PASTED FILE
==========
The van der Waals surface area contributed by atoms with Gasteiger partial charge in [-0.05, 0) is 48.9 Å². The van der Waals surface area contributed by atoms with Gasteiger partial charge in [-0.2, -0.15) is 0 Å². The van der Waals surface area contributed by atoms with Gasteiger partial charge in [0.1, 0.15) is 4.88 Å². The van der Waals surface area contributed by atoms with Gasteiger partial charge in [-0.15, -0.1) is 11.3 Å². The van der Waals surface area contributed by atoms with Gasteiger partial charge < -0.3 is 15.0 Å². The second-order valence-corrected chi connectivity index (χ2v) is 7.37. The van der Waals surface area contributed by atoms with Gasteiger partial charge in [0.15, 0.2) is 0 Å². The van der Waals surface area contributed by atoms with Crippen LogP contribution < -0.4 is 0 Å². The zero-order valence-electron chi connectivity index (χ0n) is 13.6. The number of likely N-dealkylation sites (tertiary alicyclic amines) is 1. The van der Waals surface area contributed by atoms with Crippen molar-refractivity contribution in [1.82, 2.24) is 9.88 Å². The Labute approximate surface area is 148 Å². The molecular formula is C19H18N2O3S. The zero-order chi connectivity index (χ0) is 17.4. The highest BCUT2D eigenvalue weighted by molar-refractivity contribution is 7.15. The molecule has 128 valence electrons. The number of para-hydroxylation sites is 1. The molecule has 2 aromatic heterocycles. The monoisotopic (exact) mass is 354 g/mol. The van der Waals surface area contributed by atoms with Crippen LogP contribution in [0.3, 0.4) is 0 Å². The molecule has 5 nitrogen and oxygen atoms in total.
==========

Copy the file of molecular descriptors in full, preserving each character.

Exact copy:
The van der Waals surface area contributed by atoms with Gasteiger partial charge in [-0.05, 0) is 48.9 Å². The van der Waals surface area contributed by atoms with Gasteiger partial charge in [-0.2, -0.15) is 0 Å². The van der Waals surface area contributed by atoms with Gasteiger partial charge in [0.1, 0.15) is 4.88 Å². The van der Waals surface area contributed by atoms with Gasteiger partial charge in [-0.15, -0.1) is 11.3 Å². The van der Waals surface area contributed by atoms with Gasteiger partial charge < -0.3 is 15.0 Å². The second-order valence-corrected chi connectivity index (χ2v) is 7.37. The van der Waals surface area contributed by atoms with Gasteiger partial charge in [0.15, 0.2) is 0 Å². The van der Waals surface area contributed by atoms with Crippen LogP contribution < -0.4 is 0 Å². The zero-order valence-electron chi connectivity index (χ0n) is 13.6. The number of likely N-dealkylation sites (tertiary alicyclic amines) is 1. The van der Waals surface area contributed by atoms with Crippen molar-refractivity contribution in [1.82, 2.24) is 9.88 Å². The Labute approximate surface area is 148 Å². The molecular formula is C19H18N2O3S. The zero-order chi connectivity index (χ0) is 17.4. The highest BCUT2D eigenvalue weighted by molar-refractivity contribution is 7.15. The molecule has 128 valence electrons. The number of para-hydroxylation sites is 1. The molecule has 2 aromatic heterocycles. The monoisotopic (exact) mass is 354 g/mol. The van der Waals surface area contributed by atoms with Crippen LogP contribution in [0.3, 0.4) is 0 Å². The molecule has 5 nitrogen and oxygen atoms in total.